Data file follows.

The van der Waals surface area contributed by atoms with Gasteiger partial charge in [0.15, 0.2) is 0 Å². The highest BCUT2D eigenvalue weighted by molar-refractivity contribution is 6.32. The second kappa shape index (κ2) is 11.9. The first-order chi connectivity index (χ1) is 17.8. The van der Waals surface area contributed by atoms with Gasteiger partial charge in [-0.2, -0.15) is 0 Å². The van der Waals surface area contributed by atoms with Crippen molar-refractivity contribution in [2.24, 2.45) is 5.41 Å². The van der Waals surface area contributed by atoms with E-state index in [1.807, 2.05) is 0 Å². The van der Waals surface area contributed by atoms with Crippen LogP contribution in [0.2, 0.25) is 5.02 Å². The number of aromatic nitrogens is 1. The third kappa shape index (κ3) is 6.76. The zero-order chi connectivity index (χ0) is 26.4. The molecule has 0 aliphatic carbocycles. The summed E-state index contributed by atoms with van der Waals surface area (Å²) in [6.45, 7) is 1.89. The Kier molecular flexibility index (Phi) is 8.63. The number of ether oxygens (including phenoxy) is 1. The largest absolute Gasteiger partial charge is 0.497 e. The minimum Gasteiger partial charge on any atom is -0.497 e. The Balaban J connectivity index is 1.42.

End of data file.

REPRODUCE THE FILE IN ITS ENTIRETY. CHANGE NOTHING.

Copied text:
The van der Waals surface area contributed by atoms with Gasteiger partial charge in [0.15, 0.2) is 0 Å². The highest BCUT2D eigenvalue weighted by molar-refractivity contribution is 6.32. The second kappa shape index (κ2) is 11.9. The first-order chi connectivity index (χ1) is 17.8. The van der Waals surface area contributed by atoms with Gasteiger partial charge in [-0.2, -0.15) is 0 Å². The van der Waals surface area contributed by atoms with Crippen molar-refractivity contribution in [2.24, 2.45) is 5.41 Å². The van der Waals surface area contributed by atoms with E-state index in [1.807, 2.05) is 0 Å². The van der Waals surface area contributed by atoms with Crippen LogP contribution in [0.2, 0.25) is 5.02 Å². The number of aromatic nitrogens is 1. The third kappa shape index (κ3) is 6.76. The zero-order chi connectivity index (χ0) is 26.4. The molecule has 0 aliphatic carbocycles. The summed E-state index contributed by atoms with van der Waals surface area (Å²) in [6.45, 7) is 1.89. The Kier molecular flexibility index (Phi) is 8.63. The number of ether oxygens (including phenoxy) is 1. The largest absolute Gasteiger partial charge is 0.497 e. The minimum Gasteiger partial charge on any atom is -0.497 e. The Balaban J connectivity index is 1.42.